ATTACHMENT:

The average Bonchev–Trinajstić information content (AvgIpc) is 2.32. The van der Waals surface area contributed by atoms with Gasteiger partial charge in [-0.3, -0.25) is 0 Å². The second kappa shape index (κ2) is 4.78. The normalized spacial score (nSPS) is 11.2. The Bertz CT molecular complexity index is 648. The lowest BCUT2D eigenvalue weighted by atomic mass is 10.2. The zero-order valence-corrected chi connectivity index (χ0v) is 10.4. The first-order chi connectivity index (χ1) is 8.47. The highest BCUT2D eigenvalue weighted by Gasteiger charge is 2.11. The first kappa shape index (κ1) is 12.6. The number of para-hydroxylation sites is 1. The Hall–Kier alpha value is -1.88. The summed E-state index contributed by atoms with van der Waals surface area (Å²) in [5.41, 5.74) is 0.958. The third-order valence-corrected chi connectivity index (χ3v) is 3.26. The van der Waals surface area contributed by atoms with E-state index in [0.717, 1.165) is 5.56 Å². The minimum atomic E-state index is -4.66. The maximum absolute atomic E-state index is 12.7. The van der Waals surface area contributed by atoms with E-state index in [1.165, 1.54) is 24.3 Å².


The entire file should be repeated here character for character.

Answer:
The average Bonchev–Trinajstić information content (AvgIpc) is 2.32. The van der Waals surface area contributed by atoms with Gasteiger partial charge in [-0.3, -0.25) is 0 Å². The second kappa shape index (κ2) is 4.78. The normalized spacial score (nSPS) is 11.2. The Bertz CT molecular complexity index is 648. The lowest BCUT2D eigenvalue weighted by atomic mass is 10.2. The zero-order valence-corrected chi connectivity index (χ0v) is 10.4. The first-order chi connectivity index (χ1) is 8.47. The highest BCUT2D eigenvalue weighted by Gasteiger charge is 2.11. The first kappa shape index (κ1) is 12.6. The number of para-hydroxylation sites is 1. The Hall–Kier alpha value is -1.88. The summed E-state index contributed by atoms with van der Waals surface area (Å²) in [5.41, 5.74) is 0.958. The third-order valence-corrected chi connectivity index (χ3v) is 3.26. The van der Waals surface area contributed by atoms with E-state index in [0.717, 1.165) is 5.56 Å². The minimum atomic E-state index is -4.66. The maximum absolute atomic E-state index is 12.7. The van der Waals surface area contributed by atoms with E-state index in [1.165, 1.54) is 24.3 Å².